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$1.72 billion plan launched to assist Venezuelans moving in Latin America and the Caribbean


Co-led by the United Nations refugee agency, UNHCR, and the International Organization for Migration (IOM) Regional Interagency Coordination Platform for Refugees and Migrants from Venezuela (R4V), to meet the needs of millions of people who cannot afford three meals a day; lack of safe and decent housing; face barriers to accessing medical care; or unable to work to support themselves and their families.

“The refugees and migrants from Venezuela cannot be forgotten,” said Eduardo Stein, General Special Representative of Venezuela. UNHCR and IOM for Venezuelan refugees and migrants.

‘Their most pressing challenges’

In addition to social welfare programs, the funding sought will complement and support the efforts of host governments, while promoting socioeconomic integration through access to employment, education and training. and endeavor to provide adequate protection for refugees.

By providing the effective integration and necessary financial stability, the Venezuelan people will be able to contribute to the development of the countries that have welcomed them generously.

Mr. Stein continued: “They aspire to contribute to the host community with their knowledge, skills and creativity, and they have been doing so, but they need our support to do so. overcome their most pressing challenges”.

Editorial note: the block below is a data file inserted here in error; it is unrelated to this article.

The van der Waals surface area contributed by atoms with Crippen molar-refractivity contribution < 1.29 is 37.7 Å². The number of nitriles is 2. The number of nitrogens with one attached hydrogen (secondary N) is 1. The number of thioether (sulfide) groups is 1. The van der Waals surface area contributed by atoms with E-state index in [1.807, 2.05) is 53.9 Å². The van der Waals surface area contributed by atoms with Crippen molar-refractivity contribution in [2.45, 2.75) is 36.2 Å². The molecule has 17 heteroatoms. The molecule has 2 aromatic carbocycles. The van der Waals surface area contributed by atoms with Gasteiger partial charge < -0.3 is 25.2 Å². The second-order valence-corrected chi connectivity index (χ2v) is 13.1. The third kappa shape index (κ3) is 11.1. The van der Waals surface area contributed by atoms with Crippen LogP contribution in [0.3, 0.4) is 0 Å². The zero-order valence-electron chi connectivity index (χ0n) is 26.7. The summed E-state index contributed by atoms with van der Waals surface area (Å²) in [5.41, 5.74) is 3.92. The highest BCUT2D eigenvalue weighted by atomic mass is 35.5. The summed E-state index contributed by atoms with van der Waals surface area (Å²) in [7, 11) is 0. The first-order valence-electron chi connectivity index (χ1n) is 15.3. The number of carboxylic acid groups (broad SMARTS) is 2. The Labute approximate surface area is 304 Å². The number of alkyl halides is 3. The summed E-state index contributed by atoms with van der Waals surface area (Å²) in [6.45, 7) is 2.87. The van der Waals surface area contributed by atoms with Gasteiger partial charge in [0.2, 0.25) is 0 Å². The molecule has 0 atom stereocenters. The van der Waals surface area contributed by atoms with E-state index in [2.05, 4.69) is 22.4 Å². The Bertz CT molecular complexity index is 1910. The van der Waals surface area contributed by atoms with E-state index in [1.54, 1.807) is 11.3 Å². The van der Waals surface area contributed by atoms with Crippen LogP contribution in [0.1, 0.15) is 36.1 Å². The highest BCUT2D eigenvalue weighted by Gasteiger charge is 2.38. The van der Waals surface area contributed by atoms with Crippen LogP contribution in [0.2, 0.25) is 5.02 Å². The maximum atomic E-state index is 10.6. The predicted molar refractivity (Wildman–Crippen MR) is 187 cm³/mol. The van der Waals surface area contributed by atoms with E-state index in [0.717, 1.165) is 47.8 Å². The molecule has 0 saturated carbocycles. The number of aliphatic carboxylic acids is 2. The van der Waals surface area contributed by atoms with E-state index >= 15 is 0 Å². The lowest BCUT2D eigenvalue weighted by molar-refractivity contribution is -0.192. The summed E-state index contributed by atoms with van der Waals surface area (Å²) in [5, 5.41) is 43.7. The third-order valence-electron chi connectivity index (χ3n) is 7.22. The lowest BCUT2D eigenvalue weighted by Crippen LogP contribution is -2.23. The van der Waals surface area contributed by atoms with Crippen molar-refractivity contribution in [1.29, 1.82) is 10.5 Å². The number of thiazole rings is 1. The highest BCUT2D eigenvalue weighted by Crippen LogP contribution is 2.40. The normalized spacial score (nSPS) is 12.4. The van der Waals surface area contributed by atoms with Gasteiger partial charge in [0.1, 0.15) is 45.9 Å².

Venezuelans on the move

In search of safety and stability, more than seven million refugees and migrants from Venezuela have left their countries – nearly six million of whom are living in 17 countries across the LAC.

Instability, difficulty in accessing basic services, xenophobia, discrimination and lack of documentation have forced tens of thousands of people to continue on dangerous journeys – including traverse the perilous Darien Gap or cross the Andes between Bolivia and Chile

Acknowledging that the legalization efforts of many countries across the LAC were “an important gesture of solidarity” for Venezuelans on the move, the UN official pointed out that unemployment is high, wages are low. and the cost of living escalated due to COVID-19 “has made it difficult for many refugees and migrants to rebuild their lives in their host communities.”

“Many people have seen their lives come to a standstill and millions are struggling to feed their families or find opportunities to rebuild their lives,” he explained.

Pushed to the edge

Meanwhile, the worsening global economy and recession have turned the world’s attention elsewhere.

So far, only a quarter of the money needed has been received this year – forcing lifesaving programs across the region to scale back and pushing many Venezuelans to the brink.

In an effort to strengthen the bridge between immediate attention to protection and humanitarian needs with medium- and long-term integration, the plan has, for the first time, set out a two-year span.

Coordination of reactions

The 17 countries participating in the plan are Argentina, Aruba, Bolivia, Brazil, Chile, Colombia, Costa Rica, Curaçao, Dominican Republic, Ecuador, Guyana, Mexico, Panama, Paraguay, Peru, Trinidad and Tobago and Uruguay.

This year, R4V provided a framework for a coordinated operational response to 228 partner organizations, including United Nations agencies, national and international NGOs, community organizations refugees and migrants, among other organisations.

Venezuelan migrants stranded in Panama City receive food aid.

Venezuelan migrants stranded in Panama City receive food aid.

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